The Invisible Man


Action / Horror / Sci-Fi

Rotten Tomatoes Critics - Certified Fresh 95% · 55 reviews
Rotten Tomatoes Audience - Upright 85% · 10K ratings
IMDb Rating 7.6/10 10 40282 40.3K


Top cast

John Carradine as Informer Suggesting Ink
Claude Rains as Dr. Jack Griffin aka The Invisible Man
Gloria Stuart as Flora Cranley
Una O'Connor as Jenny Hall
720p.BLU 1080p.BLU
655.74 MB
English 2.0
Subtitles us  
23.976 fps
1 hr 11 min
Seeds 10
1.32 GB
English 5.1
Subtitles us  
23.976 fps
1 hr 11 min
Seeds 23

Movie Reviews

Reviewed by perfectbond 8 / 10

Classic horror

I actually saw The Invisible Man (1933) shortly after I saw the James Whale bio-pic Gods and Monsters (1998), starring Ian MacKellan and Brendan Fraser. So it was with that image of the director in my head that I watched this film. Claude Rains (Casablanca) is perfectly cast as the mad scientist/invisible man. The remainder of the cast, though not really challenged much, are more than serviceable in what they are required to do. As has been mentioned by most of the other posters, the special effects hold up rather well even today. An amazing feat considering the film is over 70 years old! The DVD has several interesting documentaries / commentaries that made me appreciate not only this film's entertainment value but its historical significance as well.

Reviewed by / 10

Reviewed by bensonmum2 9 / 10

"I think we'll start with a reign of terror."

People tend to use the word "classic" too freely. I can't help but laugh when I hear some of the movies that people call "classics". The term gets thrown around so much that it often looses some of its importance and real meaning. I try to reserve "classic" to a select group of films that I believe have achieved a certain status and have withstood the test of time. And I have no problem putting the label "classic" on The Invisible Man.

James Whale made a lot of great films in the 1930s. Some (Frankenstein and Bride of Frankenstein, for example) may be better known, but I've always thought of The Invisible Man as the best of the bunch. It's got everything. Terrific performances, incredible special effects, nice comedic touches, and technical brilliance are found in abundance throughout the film.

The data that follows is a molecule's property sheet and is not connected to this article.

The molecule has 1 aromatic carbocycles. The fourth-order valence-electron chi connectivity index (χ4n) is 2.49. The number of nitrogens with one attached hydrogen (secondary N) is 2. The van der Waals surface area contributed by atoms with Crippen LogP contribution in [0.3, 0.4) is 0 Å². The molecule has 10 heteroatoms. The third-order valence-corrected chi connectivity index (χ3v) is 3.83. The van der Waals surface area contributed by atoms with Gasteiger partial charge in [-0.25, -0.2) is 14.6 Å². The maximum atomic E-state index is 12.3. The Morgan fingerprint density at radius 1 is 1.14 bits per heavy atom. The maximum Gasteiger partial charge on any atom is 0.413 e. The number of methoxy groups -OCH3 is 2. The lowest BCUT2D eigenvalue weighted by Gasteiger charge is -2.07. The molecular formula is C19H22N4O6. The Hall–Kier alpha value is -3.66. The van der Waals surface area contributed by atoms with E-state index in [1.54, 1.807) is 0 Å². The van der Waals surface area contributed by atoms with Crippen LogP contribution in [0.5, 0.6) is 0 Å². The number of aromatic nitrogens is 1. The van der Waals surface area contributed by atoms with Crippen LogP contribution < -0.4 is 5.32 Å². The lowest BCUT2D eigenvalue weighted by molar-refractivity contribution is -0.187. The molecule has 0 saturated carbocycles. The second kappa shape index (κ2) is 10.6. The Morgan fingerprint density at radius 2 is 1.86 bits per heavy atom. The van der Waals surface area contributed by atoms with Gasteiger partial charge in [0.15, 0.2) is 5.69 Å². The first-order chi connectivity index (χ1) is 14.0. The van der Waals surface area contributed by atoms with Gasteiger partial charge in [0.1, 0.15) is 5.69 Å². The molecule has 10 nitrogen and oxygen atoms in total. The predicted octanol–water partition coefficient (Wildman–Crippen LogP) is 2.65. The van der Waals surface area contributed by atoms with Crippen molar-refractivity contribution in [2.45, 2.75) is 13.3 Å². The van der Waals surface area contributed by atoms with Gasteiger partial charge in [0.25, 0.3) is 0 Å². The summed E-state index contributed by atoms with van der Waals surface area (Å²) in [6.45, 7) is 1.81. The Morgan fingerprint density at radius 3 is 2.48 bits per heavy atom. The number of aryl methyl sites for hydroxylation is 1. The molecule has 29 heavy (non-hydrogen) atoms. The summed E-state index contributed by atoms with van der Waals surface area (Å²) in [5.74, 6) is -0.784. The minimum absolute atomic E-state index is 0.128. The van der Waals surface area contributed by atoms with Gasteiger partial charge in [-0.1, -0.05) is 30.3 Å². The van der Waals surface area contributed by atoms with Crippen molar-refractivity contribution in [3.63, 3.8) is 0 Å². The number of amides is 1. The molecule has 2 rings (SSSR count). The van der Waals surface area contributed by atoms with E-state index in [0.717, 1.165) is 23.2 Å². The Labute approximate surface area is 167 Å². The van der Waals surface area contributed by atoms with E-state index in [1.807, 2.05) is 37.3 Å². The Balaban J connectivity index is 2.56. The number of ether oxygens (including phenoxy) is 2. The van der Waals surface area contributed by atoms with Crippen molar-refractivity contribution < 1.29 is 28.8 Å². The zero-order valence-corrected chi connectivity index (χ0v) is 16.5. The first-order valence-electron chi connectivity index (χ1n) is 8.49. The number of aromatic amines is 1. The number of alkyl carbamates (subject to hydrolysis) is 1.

• Terrific Performances: For someone who only has a few seconds of actual screen time, Claude Rains is amazing. His voice creates such a presence that at times it's easy to forget that he's not actually there. As for Una O'Connor, I've seen some people complain about Whale's use of her, but I think she was never better than in The Invisible Man. She's great whether playing the proper landlord showing a new guest to his room or as the overly hysterical woman afraid for her life. The rest of the cast, especially E.E. Clive and Gloria Stuart, is exceptional.

  • Incredible Special Effects: It's amazing to revisit The Invisible Man and see how well the special effects have withstood the passage of time. They were state-of-the-art in 1933 and they remain impressive today. It took some real craftsmanship to pull-off the invisibility gags seen in The Invisible Man. To me, none is more impressive than the first time we get a glimpse under the bandages while he's eating and we see no lower jaw. Impressive stuff!

  • Nice Comedic Touches: Billed as a horror film, The Invisible Man actually contains more scenes of humor than horror. I've already mentioned O'Connor, but she's only a small part of the humor in the film. The police, the various frightened passersby, and even Claude Rains himself add to the fun found in The Invisible Man. I'm of the opinion that it never goes overboard, but fits nicely into the plot.

  • Technical Brilliance: Beyond the special effects, the film is wonderful from a technical standpoint. Lighting, cinematography, and set design are incredible and some of the best of the 30s. Everything looks perfect. In my opinion, Whale never did better. I've always been impressed by the way Whale used his camera as part of the action when many of his contemporaries seemed content with the "plant it and shoot" style of film-making.

The only negative aspect of the film that I can possibly complain about is William Harrigan in the role of Rains' rival, Dr. Arthur Kemp. He's just not as good as those around him. Other than that little quibble, I've got nothing to complain about. I believe it should be easy to see why I, for one, consider The Invisible Man a classic!

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